Dancers and design of Ballet du Rhin’s Les Beaux dormants are more forceful than overall structure

United KingdomUnited Kingdom Le Ballet de l’Opéra national du Rhin – Les Beaux dormants (The Sleeping Beauties):  Linbury Theatre, Royal Opera House, London, 21.11.2019. (JO’D)

Ballet du Rhin’s Les Beaux dormants (c) Nis&For


Choreography – Hélène Blackburn
Music – Martin Tétreault based on Piotr Ilyich Tchaikovsky
Design – Hélène Blackburn
Lighting Designers – Émilie B-Beaulieu, Hélène Blackburn


Narrator – Thomas Hinterberger
Aurore – Céline Nunigé
Carabosse – Valentin Thuet
Lilas – Jean-Philippe Rivière
The beautiful sleepers – Monica Barbotte, Noemi Coin, Cauê Frias, Paloma Lassere, Mikhael Kinley-Safronoff, Oliver Oguma, Marwik Schmitt, Ryo Shimizu

While this season’s performances of the Tchaikovsky/Petipa The Sleeping Beauty of 1890 continue on the main stage of the Royal Opera House, the Royal Ballet’s Artistic Director, Kevin O’Hare, acknowledges – in a programme interview with Gerard Davis – that ‘for many people, the idea of a princess having to be saved by a man doesn’t really work in today’s society’. An alternative that looks at the same story ‘through a different lens’ is therefore provided on the smaller stage of the Linbury Theatre.

Choreographed and designed by Hélène Blackburn, founder of the Canadian contemporary dance company Cas Public, Les Beaux dormants, from 2018, ‘revisits’ a work of the year before aimed at a young audience. Traces of the earlier work may remain in the individual children who skip and run and spin, in projected video images, across monolithic panels at the front of the stage as the audience takes its seats. The same children appear in subtitled but voiceless video interviews at the start of the piece, edited to capture single sentences and words: ‘castle’, ‘princess’, ‘prince’.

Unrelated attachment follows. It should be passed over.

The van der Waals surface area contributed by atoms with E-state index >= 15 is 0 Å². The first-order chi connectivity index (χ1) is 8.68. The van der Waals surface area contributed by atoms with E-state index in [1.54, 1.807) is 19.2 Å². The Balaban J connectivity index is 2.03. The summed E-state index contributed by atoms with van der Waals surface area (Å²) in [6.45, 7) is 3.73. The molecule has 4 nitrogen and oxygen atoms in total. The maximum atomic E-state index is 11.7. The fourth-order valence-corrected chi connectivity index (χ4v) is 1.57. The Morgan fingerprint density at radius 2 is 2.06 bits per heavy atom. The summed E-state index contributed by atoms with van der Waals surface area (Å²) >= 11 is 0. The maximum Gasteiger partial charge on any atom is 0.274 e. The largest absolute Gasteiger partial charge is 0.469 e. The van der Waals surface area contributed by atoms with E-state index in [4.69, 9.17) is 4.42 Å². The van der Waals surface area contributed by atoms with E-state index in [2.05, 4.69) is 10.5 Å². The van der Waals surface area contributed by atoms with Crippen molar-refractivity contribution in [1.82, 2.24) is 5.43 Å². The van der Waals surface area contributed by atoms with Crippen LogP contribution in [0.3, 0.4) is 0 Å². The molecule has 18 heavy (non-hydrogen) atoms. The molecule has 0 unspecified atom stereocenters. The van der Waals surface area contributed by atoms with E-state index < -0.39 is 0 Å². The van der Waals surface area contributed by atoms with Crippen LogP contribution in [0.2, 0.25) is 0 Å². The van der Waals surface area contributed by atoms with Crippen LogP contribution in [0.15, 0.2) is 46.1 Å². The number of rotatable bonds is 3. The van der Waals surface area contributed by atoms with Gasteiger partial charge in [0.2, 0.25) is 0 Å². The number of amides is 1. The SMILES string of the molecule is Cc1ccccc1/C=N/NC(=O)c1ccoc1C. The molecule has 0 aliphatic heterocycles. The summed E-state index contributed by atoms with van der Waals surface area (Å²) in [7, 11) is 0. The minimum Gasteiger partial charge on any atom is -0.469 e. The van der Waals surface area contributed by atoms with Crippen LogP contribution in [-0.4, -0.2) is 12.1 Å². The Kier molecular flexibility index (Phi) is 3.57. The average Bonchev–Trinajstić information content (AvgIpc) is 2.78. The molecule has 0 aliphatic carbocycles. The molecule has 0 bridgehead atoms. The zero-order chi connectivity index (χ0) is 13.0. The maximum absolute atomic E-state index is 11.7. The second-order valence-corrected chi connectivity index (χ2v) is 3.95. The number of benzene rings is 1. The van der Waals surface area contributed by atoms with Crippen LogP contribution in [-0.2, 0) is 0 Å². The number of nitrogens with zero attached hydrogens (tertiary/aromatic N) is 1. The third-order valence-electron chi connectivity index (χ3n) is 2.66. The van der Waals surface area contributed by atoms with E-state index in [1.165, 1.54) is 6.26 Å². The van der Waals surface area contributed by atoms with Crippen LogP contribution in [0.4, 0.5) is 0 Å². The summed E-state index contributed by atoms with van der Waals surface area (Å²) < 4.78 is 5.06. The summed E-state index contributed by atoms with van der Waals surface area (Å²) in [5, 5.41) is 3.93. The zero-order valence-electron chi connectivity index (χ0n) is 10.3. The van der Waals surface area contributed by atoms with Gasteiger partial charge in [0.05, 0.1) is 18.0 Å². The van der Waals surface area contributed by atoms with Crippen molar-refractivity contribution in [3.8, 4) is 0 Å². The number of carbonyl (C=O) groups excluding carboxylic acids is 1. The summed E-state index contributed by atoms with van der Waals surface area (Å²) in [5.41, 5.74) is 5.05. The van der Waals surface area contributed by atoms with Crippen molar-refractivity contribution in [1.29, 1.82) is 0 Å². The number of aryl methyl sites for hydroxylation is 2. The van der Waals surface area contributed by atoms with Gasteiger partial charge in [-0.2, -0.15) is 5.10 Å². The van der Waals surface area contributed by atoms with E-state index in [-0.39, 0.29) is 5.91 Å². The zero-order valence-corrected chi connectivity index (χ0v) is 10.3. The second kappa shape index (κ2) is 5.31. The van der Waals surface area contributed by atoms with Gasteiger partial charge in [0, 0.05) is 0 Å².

When the panels part and the dancers of Le Ballet de l’Opéra national du Rhin appear from the narrow spaces in between, they are distinctly adult figures who pace about in shadow as if seeking, and sometimes finding, obscure objects of desire in the form of other dancers. All are in suits, but one of the men wears high heels; another carries a woman’s shoe on his shoulder.

The restless tone of this opening sequence persists in the dance, when it begins: spotlit solos, performed almost as challenges to the spectator, in which the suited dancers’ balletic arms are so revved up they produce persistence-of-vision effect. The music is Tchaikovsky’s but cut up – like the interviews – by Martin Tétreault into snatches and snippets, played now on piano, now on electric guitar and presented in seemingly random order. Discourse also ruptures when a dancer narrates the Charles Perrault fairy tale on which The Sleeping Beauty is based in an English interspersed with French: ‘all the fairies sauf one’; sortilège instead of ‘spell’.

The panels reveal themselves to be one side of decorated, triangular prisms, which are moved around the stage by the dancers to create a forest, thorn bushes, a bedroom. Within these spaces it is possible to identify dancers as ‘Aurore’, ‘Prince’ and ‘Carabosse’. But it will not always be the same dancer, or a single dancer, or a dancer of any particular gender.

For The Royal Ballet’s Creative Producer, Emma Southworth, in the interview with Gerard Davis, Les Beaux dormants is ‘a story of why everyone is beautiful’. For this reviewer, it was a story of fissure and fracture in which dancers and design (Valentin Thuet as Carabosse on one gold pointe shoe) are more forceful than overall structure. A climax might be found in an ‘awakening scene’, for Aurore, played out in reverse. Or perhaps, if childhood is a theme, it comes in the desperate-sounding words intriguingly repeated by the dancer/narrator at the very end of the piece: there was once a king and queen ‘who could not have any children’.

John O’Dwyer

For more about what is on at the Royal Opera House click here.

Leave a Comment